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Thread: Odd trap / drain depth question.

  1. #16
    DIY Junior Member RPN's Avatar
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    Quote Originally Posted by hj View Post
    Your logic seems to be that you only have to obey the laws when someone is "watching you". The rest of the time, they are just "Suggestions".

    Not at all hj. Again, every person makes up their own mind about to what level they will comply with the law of the land. Hence my question to TS about speeding and taxes.

    I recently did some electrical upgrades on our farm. To do them to code required a fair amount of trouble and expense. However, I did what was required - with one exception. I spliced inside an LB that did not have the cubic inches marked on it. Some inspectors would pass that and some wouldn't. However, having the cubic inches stamped inside the enclosure does not change physical qualities of the enclosure one whit.

  2. #17
    DIY Junior Member RPN's Avatar
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    Quote Originally Posted by Tom Sawyer View Post
    they get pissy
    TS, this caught my eye. Read my posts and read your posts. Then tell me who is getting "pissy".

  3. #18
    DIY Junior Member RPN's Avatar
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    Quote Originally Posted by MACPLUMB 777 View Post
    #1 Most important Hydrogen Sulfide Gas ! Please Google this most
    important for living will "kill" like cyanide or carbon monoxide !
    #2 The solid side of tank with inlet baffle is where tank must be pumped from to properly maintain septic action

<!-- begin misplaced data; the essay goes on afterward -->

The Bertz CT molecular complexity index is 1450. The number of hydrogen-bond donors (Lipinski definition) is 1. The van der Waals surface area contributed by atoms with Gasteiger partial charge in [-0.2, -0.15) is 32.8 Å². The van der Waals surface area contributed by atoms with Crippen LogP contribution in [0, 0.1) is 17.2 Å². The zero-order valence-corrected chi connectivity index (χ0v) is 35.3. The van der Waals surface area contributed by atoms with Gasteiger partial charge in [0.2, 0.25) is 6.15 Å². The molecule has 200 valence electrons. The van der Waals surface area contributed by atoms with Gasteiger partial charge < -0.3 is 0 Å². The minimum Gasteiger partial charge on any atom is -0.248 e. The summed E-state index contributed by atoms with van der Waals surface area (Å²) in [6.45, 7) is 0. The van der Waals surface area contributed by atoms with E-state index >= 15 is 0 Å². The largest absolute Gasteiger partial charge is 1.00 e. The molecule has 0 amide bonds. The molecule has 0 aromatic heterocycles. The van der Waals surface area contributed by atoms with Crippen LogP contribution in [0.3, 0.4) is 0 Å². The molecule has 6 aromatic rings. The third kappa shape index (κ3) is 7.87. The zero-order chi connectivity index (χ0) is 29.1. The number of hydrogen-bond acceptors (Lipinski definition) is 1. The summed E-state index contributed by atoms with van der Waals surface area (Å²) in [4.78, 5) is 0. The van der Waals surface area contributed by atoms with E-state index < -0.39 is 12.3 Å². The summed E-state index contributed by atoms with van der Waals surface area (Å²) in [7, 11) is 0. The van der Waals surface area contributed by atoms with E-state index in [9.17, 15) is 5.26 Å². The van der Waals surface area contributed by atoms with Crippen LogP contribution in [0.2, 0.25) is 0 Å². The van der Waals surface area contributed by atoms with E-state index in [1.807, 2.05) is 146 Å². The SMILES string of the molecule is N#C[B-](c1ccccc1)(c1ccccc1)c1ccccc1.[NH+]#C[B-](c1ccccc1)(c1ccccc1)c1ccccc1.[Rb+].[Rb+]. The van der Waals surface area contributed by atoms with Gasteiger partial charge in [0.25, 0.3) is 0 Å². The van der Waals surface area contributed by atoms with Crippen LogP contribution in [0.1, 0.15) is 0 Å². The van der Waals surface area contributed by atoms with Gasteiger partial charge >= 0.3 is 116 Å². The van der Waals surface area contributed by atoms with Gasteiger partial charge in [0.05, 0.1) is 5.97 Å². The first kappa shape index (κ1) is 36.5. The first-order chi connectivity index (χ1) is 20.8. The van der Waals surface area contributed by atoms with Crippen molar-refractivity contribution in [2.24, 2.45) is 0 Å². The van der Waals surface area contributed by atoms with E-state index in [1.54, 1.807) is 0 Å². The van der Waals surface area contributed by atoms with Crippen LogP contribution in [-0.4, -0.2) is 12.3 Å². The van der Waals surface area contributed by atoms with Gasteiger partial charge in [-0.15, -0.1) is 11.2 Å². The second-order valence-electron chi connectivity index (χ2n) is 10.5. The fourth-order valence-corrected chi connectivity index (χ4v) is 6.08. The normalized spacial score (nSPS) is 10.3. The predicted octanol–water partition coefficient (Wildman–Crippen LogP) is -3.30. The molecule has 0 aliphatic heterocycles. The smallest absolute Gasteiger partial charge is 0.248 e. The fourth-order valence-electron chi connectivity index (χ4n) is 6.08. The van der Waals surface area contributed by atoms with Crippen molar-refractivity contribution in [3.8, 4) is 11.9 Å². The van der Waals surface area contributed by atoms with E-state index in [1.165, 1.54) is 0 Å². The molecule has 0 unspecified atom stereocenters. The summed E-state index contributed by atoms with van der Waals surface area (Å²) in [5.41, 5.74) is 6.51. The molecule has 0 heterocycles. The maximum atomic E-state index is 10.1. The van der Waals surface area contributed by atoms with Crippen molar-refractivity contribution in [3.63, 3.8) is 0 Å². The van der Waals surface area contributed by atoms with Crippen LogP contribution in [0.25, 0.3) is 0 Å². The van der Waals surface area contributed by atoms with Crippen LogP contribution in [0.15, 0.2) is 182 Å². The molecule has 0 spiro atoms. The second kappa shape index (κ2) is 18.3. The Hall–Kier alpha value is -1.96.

#3 As noted above the state "health code" does not allow for housing
    over a septic tank,

    Thank you for your rational response.

    1. I am familiar with H2S (sewer gas). Yes, it is very toxic (and flammable). I would never consider a traditional wooden joist crawlspace floor over a septic tank port. However, I am quite comfortable with with several inches of concrete between living space and the port.

    For H2S to enter the dwelling, three things would have to happen.

    i. The port plug would have to be dislodged. This seems unlikely, but let's assume that pressure built up in the tank enough to dislodge the concrete plug out of its seal.

    ii. The gas would have to migrate through 12" of packed top soil. If pressure has already dislodged the plug, we can assume that a foot of topsoil is no obstacle.

    iii. The gas has now reached air space that is 12" high, 24" wide, and 30" deep. This space is vented to the outside and surrounded by concrete on the sides, back, and top (and dirt and tank on the bottom). The laws of physics still apply. I do not believe they make a bathroom vent fan that is powerful enough to suck the H2S through the sides or top of that concrete box (even if it cracked).